And there are bombs aplenty in this deck to be sure, each meant to blow out a specific opposing deck. Holy Light can swing any combat in your favor (hence the single maindeck copy), but it really shines when it's single-handedly winning games against token decks and red-based storm. Prismatic Strands is an even better Moment's Peace against monocolored aggro decks (which just so happens to be nearly all of them), and it also really puts the hurt on burn and red storm. Order of Leitbur is practically unbeatable by Mono-Black Control. Aven Riftwatcher, Kor Skyfisher, and Vault Skirge make burn decks a highly favorable matchup even pre-board. Journey to Nowhere easily breaks up creature stalls, and Dust to Dust can buy you enough time to win against Affinity, especially when they can't block any of your creatures because they all have flying. With this many high-impact plays, it's not that hard to get there with a bunch of 1/1s and 2/2s.

Pretty rosy picture, huh? Well, there's one tiny problem: the phrase "Frantic Storm" does not appear anywhere in the above paragraph. That's either an oversight on my part or an indication that Frantic Storm is an absolutely atrocious matchup for this deck. Seriously, it's grim, you guys. Fortunately, I happen to have a three-pronged attack plan to take it down:

1. Don't play against Frantic Storm. This is the best option. Every version of this deck that I've tested has been most successful in this matchup when I just don't get paired against Frantic Storm in the first place.

2. Use your removal to take out some of their familiars. This will buy you an extra turn in about one out of every five games. Unfortunately, you probably spent that turn tapping out for Holy Light, so it doesn't help much. This really only works if they have a bad enough hand to be a turn or two slow to begin with.

3. Use Benevolent Bodyguard to keep Thundering Tanadon on the board even after they combo out. This only works if they're already at really low life, because otherwise they'll just bounce it the following turn. To be honest, I'm not even sure it's possible to win a game this way.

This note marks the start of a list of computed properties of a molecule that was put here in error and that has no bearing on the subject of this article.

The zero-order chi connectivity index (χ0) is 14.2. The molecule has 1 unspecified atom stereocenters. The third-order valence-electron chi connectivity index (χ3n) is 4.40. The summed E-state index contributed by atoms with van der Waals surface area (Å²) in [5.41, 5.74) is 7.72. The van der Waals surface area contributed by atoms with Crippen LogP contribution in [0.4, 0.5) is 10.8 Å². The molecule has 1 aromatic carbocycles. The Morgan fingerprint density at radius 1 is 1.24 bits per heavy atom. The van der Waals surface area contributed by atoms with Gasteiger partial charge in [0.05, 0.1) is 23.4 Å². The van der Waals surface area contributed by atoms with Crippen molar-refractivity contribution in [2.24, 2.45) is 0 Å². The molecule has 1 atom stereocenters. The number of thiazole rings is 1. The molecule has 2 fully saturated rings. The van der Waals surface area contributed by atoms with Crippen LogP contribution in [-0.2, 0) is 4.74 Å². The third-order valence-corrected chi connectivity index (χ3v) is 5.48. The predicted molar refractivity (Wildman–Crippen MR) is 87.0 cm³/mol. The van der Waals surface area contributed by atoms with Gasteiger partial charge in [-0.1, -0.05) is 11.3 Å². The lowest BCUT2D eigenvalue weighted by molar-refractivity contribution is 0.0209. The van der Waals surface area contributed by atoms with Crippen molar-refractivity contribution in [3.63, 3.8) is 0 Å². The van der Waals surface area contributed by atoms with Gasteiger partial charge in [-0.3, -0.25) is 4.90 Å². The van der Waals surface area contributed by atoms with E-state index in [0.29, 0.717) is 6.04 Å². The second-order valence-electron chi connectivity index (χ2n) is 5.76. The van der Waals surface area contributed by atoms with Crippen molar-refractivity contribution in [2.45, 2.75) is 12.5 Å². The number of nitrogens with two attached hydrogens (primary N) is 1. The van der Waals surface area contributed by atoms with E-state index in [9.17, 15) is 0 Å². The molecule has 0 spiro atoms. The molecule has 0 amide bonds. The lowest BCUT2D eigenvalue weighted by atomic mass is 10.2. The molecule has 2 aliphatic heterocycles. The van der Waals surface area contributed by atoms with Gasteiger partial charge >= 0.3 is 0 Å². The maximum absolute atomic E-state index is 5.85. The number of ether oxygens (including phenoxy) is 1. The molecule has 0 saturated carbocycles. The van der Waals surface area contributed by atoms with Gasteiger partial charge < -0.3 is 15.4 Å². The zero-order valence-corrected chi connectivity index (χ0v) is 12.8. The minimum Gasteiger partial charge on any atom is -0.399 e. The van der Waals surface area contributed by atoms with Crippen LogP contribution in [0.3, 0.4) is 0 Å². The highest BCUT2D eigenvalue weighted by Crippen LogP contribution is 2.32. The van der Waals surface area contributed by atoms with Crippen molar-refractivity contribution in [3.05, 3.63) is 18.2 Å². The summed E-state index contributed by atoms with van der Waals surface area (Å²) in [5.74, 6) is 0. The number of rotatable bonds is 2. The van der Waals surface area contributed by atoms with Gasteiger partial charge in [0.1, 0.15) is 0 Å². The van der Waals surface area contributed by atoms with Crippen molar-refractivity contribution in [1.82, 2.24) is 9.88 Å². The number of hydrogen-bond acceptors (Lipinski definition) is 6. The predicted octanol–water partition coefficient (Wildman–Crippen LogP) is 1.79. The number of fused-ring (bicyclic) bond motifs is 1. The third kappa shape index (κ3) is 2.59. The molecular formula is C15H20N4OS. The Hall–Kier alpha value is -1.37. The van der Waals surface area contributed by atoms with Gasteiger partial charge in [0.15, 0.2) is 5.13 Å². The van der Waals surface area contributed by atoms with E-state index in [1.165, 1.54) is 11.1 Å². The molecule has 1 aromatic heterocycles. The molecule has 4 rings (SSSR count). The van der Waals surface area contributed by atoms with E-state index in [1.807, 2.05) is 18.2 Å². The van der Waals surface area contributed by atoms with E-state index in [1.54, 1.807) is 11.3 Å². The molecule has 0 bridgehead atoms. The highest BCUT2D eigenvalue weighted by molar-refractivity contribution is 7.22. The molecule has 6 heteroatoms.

And if all of that fails, just mash the F6 key repeatedly, make your opponent play out every game until the bitter end, and hope they accidentally run out the clock. Yeah, it's miserable. However, there is some good news on the horizon: Frantic Search is banned! Yes, really!

Don't get too excited, though. The deck is still real, and losing its best "free" spell isn't enough to stop it from being a bad matchup for white weenie. What it does is:

  1. Make the matchup something more like 60-40 against instead of 99-1 against, and
  2. Make people far less inclined to play it.

Don't expect it to drop off the face of the Earth completely, but most of the folks who were playing it because of how massively unfair it could be will probably put it down post-banning, which should make for a metagame that's a lot less hostile to creature decks of all kinds. Furthermore, white weenie actually stands to benefit more than most, because its matchup against Frantic Storm is so horrendous and its other matchups are generally pretty decent.

It gets a secondary benefit as well: as more and more people pick up creature decks in this new, less-hostile world, white weenie shines even more thanks to its ability to trump opposing creatures with Journey to Nowhere and Holy Light. The future of white weenie, like the sun as it shines down on our metaphorical cookout, is truly a bright one.

That's all for this week. I hope you find this new style of white weenie to be just as juicy and delicious as I have!

2 thoughts on “Hot Dog, the Pauper’s Food!

  1. I’m not sure, but I don’t think so. On the one hand, most of the creatures in the deck aren’t white, though this isn’t insurmountable; it’s possible that such an effect might make it worthwhile to cut Glint Hawk Idol for Leonin Skyhunter or something and maybe even change out the Razor Golems for a white creature to get that synergy working a little better. The bigger problem is that I don’t usually accumulate a huge mass of creatures with this deck, except for those times when I play out all the Squadron Hawks and nothing happens to any of them. So I’m not really sure it fits into this version of the deck.

    I do love the card though, and I see it fitting into a version of the deck that plays primarily white creatures (plus Vault Skirge, which is just way too awesome to not run), along with maybe Raise the Alarm or something, and hopefully some other Anthem-type effects.